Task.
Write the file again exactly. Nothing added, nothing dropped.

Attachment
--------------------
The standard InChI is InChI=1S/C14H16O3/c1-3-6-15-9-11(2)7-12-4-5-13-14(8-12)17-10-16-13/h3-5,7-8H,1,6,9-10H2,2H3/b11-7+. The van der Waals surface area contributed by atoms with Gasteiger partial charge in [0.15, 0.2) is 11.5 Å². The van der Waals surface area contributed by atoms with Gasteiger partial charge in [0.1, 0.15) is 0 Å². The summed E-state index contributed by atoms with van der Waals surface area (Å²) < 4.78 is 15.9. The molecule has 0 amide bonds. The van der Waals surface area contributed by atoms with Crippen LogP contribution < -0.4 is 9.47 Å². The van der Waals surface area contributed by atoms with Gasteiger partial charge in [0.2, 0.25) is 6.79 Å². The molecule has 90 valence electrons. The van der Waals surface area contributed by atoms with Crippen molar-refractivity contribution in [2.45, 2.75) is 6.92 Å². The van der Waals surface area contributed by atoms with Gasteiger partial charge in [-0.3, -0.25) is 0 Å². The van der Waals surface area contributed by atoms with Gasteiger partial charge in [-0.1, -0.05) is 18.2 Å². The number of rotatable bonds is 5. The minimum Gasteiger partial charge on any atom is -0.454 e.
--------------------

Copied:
The standard InChI is InChI=1S/C14H16O3/c1-3-6-15-9-11(2)7-12-4-5-13-14(8-12)17-10-16-13/h3-5,7-8H,1,6,9-10H2,2H3/b11-7+. The van der Waals surface area contributed by atoms with Gasteiger partial charge in [0.15, 0.2) is 11.5 Å². The van der Waals surface area contributed by atoms with Gasteiger partial charge in [0.1, 0.15) is 0 Å². The summed E-state index contributed by atoms with van der Waals surface area (Å²) < 4.78 is 15.9. The molecule has 0 amide bonds. The van der Waals surface area contributed by atoms with Crippen LogP contribution < -0.4 is 9.47 Å². The van der Waals surface area contributed by atoms with Gasteiger partial charge in [0.2, 0.25) is 6.79 Å². The molecule has 90 valence electrons. The van der Waals surface area contributed by atoms with Crippen molar-refractivity contribution in [2.45, 2.75) is 6.92 Å². The van der Waals surface area contributed by atoms with Gasteiger partial charge in [-0.3, -0.25) is 0 Å². The van der Waals surface area contributed by atoms with Gasteiger partial charge in [-0.1, -0.05) is 18.2 Å². The number of rotatable bonds is 5. The minimum Gasteiger partial charge on any atom is -0.454 e.